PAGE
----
The freedom of panorama enshrined in the German Copyright Act and the EU Copyright Directive of 2001 does not extend to images of protected works made from the air with a drone. This was decided by the Higher Regional Court (OLG) in Hamm with a judgment that has now been published on April 27 (Az.: 4 U 247/21).
Such photos, videos or paintings may therefore not be freely reproduced, distributed, publicly reproduced or marketed. Accordingly, only recordings and representations are privileged that have been taken from public paths, streets or squares and that reproduce the view from there “as it is offered to the general public”.
In this case, the collecting society Bild-Kunst has filed a lawsuit against a publisher from the Ruhr area, which publishes the book “Über alle Berge – Der definitive Haldenfuhrer Ruhrgebiet” in two versions. It presents works of art on spoil heaps in the pot. The defendant also used photographs taken with a drone.
In 2018, the artist Jan Bormann sent the plaintiff a copy of each of the two books and pointed out that they contained the aerial photographs of his installations “Sundial with Geokreuz” and “Spurwerkturm”. The lawsuit finally filed in 2021 before the Bochum Regional Court was joined by other affected artists. The publisher takes the view that the use of the photographs is covered by the freedom of panorama. The district court allowed the complaint in its entirety. The appellate body has now largely confirmed the previous decision.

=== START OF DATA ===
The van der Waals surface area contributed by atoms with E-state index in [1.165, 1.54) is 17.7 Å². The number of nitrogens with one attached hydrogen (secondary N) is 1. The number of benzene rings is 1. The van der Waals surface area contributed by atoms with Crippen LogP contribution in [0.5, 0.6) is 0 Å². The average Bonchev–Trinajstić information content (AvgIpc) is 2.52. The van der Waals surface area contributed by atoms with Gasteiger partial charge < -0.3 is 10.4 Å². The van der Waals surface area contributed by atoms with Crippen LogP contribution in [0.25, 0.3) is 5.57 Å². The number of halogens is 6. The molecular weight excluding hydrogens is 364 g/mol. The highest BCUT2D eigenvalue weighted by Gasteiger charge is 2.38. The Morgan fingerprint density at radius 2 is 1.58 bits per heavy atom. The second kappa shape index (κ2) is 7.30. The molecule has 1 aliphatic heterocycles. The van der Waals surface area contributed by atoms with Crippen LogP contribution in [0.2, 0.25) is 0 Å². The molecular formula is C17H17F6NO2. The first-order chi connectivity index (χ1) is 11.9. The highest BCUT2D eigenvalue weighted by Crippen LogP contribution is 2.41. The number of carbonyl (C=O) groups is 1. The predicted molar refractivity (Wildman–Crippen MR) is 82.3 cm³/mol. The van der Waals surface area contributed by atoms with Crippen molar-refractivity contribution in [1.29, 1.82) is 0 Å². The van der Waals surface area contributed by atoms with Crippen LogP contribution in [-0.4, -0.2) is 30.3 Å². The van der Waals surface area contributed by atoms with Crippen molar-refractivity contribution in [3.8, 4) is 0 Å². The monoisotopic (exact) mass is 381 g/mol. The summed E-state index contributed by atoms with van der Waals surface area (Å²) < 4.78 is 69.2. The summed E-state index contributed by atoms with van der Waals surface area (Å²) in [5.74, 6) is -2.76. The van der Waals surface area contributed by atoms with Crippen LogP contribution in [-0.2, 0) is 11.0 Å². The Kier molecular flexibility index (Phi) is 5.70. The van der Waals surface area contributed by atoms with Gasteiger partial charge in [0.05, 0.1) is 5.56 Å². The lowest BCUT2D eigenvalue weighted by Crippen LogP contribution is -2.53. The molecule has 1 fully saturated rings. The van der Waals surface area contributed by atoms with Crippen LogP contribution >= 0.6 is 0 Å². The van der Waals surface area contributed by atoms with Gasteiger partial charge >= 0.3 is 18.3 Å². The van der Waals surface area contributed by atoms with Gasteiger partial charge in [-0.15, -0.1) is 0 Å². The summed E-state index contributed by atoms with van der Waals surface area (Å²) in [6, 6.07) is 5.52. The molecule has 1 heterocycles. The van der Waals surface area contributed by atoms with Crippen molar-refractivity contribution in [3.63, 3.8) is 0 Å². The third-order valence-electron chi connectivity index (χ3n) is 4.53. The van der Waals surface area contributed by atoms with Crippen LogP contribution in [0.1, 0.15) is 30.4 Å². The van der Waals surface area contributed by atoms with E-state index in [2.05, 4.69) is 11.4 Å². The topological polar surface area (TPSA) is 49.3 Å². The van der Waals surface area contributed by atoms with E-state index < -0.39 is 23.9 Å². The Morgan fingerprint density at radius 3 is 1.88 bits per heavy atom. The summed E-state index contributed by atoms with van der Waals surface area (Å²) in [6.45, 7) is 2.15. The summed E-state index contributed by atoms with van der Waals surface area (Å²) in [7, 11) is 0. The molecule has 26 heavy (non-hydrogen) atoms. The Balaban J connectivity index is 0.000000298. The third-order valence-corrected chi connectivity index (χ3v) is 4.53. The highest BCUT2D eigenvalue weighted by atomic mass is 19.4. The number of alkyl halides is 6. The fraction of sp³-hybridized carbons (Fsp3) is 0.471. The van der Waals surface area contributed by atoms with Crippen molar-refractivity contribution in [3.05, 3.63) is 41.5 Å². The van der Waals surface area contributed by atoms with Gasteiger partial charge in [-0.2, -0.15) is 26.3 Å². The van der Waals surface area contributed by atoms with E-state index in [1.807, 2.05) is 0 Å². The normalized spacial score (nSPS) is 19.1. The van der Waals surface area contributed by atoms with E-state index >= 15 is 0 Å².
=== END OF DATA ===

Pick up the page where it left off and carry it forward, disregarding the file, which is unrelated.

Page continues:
Show moreShow less
Place open to the public
The fourth civil senate at the Higher Regional Court, which is responsible for copyright, relies primarily on the judgments of the Federal Court of Justice (BGH). The restriction of the creator’s exclusive right of exploitation through the freedom of panorama regulated in Section 59 of the Copyright Act is intended to enable the public “to view what they can see from the street with their own eyes as a painting, drawing, photograph or film”. The view from a place that is inaccessible to the general public is not covered.
According to the BGH, recordings of works that were made with special tools such as a ladder, after removing devices that protect the view such as a hedge or through access to a higher private apartment no longer fall under the freedom of panorama. The OLG explains that nothing else can apply to the use of a drone. Even with a benevolent interpretation, the airspace cannot be counted among public paths or squares. Only perspectives of places and facilities “that form part of the earth’s surface” or are “at least permanently and firmly connected” with it may be freely distributed.
The defendant must therefore refrain from reproducing the attacked drone images and pay the plaintiff damages in the form of a license fee of 1824 euros – albeit reduced by the OLG – as well as a good 2000 euros in warning costs plus interest. However, the judgment is not yet final. Since there is still no supreme court ruling on the assessment of drone recordings, the Higher Regional Court allowed the appeal.
The publisher has now appealed to the BGH in the matter. The district court of Frankfurt am Main ruled differently in a similar case on November 25, 2020. According to him, according to the EU Copyright Directive, all that matters is that the work is in a public place. Where it is viewed from is expressly irrelevant. The Frankfurt judges also wanted to close a “gateway for warnings” of aerial photos that users share on social networks. Photos of a light installation in Hamburg had already caused a stir here.
To home page